After a year of delays and denials in the so-called "robo-signing" foreclosure paperwork scandal, loan servicers and judges alike are putting the process back in place.
Foreclosure filings, from the first notice of default to the final bank repossession, were reported on nearly 231,000 properties in October, according to RealtyTrac, a seven percent jump from the previous month, but still down nearly 31 percent from last October, when the foreclosure machine ground to a veritable halt.
“The October foreclosure numbers continue to show strong signs that foreclosure activity is coming out of the rain delay we’ve been in for the past year as lenders corrected foreclosure paperwork and processing problems,” said James Saccacio, chief executive officer of RealtyTrac. “However, recent state court rulings and new state laws keep changing the rules of the foreclosure game on the fly, creating more uncertainty in the housing market and threatening to prolong the road to a robust real estate recovery.”
Nowhere is that more apparent than in the state of Nevada, which has held the dubious distinction of the nation's highest state foreclosure rate for 58 straight months.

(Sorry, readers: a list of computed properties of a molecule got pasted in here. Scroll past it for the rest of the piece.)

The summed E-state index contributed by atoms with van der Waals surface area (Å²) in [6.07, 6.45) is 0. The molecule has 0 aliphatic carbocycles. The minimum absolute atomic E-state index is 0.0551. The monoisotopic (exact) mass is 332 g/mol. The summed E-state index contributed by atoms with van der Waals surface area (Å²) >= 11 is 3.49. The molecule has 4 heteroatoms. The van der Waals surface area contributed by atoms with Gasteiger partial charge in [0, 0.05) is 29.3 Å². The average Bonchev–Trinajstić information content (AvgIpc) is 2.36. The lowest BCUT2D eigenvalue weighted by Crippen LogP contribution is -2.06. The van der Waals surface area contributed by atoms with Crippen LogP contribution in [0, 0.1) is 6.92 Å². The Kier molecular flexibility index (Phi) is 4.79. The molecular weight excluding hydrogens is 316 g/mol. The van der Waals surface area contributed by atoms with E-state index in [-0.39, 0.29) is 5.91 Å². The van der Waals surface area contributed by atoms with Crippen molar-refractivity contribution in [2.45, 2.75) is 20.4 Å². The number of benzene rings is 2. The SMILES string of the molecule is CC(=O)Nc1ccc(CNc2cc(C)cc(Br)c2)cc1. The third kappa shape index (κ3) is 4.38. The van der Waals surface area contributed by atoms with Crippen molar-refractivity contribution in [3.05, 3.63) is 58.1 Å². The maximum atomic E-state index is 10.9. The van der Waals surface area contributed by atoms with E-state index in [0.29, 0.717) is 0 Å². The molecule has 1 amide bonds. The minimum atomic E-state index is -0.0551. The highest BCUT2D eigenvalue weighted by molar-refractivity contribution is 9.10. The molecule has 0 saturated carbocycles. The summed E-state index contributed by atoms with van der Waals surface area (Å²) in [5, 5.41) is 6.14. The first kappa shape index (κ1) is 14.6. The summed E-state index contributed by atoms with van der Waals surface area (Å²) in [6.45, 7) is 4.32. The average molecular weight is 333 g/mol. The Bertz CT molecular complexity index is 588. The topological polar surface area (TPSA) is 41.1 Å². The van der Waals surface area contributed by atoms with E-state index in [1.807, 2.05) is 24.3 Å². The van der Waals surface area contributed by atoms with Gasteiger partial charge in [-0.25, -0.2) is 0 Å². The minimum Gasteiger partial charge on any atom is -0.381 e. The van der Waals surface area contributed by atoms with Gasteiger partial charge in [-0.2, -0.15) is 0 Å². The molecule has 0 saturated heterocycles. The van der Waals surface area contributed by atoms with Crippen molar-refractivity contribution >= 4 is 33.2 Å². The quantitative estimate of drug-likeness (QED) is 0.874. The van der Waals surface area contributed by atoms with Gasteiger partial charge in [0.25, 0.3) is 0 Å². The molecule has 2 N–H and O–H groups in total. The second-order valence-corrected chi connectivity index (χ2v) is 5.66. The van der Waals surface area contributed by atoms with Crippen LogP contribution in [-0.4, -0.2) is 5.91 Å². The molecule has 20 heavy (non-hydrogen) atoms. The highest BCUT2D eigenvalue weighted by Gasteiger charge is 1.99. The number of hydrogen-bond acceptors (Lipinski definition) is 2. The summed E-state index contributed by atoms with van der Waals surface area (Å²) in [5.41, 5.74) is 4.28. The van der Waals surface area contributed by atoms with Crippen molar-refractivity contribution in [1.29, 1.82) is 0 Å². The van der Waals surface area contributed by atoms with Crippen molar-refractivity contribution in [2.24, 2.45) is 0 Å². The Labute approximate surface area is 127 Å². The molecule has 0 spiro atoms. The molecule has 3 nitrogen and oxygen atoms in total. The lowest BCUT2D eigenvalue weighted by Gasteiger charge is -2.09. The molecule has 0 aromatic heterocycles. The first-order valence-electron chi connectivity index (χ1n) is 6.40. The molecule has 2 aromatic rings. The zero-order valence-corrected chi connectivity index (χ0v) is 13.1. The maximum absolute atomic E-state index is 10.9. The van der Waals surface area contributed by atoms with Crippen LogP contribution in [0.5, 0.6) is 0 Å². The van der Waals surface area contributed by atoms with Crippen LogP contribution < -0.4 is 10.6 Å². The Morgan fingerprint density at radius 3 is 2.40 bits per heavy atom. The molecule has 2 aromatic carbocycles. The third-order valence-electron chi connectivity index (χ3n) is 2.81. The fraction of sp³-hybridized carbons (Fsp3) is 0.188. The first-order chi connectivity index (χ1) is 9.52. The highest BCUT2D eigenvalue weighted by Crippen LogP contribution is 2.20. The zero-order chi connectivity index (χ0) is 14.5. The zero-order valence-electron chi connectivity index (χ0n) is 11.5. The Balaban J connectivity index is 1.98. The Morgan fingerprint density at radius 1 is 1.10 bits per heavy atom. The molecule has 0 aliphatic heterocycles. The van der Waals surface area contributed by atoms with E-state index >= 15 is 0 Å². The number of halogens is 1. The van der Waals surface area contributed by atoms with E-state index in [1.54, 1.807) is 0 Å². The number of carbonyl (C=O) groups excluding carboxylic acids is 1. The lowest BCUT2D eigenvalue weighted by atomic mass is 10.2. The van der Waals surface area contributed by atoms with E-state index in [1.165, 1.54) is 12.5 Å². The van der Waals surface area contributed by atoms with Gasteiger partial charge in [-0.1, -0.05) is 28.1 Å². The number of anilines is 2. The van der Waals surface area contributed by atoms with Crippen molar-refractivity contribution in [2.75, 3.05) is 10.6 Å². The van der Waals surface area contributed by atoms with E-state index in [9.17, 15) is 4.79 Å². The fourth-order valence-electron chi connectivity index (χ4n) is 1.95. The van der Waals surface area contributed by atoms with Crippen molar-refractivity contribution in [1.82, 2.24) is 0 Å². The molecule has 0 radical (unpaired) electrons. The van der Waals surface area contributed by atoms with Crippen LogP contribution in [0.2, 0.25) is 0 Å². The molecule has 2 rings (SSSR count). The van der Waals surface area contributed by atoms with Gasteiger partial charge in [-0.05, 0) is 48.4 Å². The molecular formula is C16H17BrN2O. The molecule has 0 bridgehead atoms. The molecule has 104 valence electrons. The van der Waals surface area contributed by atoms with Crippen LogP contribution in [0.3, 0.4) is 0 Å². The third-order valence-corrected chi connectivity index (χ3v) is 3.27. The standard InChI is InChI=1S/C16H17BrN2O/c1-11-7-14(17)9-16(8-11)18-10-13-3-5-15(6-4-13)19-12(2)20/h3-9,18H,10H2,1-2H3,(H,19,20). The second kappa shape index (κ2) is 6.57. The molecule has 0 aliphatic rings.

It's still in the number one spot, but foreclosure activity there dropped 34 percent month-to-month due to a new law that took effect in October.
It requires lenders to sign and record in public records an affidavit with information about the foreclosure on it.
Servicers are still working out the new process, and experts we've spoken to say the numbers should shoot back up in a few months.
Meanwhile, in states where foreclosures go through judicial proceedings, courts are finally starting the machine again.
New Jersey, for example, saw a 48 percent jump in bank repossessions, and in Indiana banks took back 73 percent more homes than the previous month.
Nationwide, lenders repossessed 67,624 properties in October. New default notices, the first stage of foreclosure, rose the most, as lenders push long-delinquent borrowers into the pipeline.
They were up 10 percent from September nationally, but up 28 percent in Florida, 50 percent in Pennsylvania and 61 percent in Indiana.
These numbers may slow temporarily during the holiday season, as they historically do, but these signs from October point to a new surge of distressed properties hitting the market in the new year.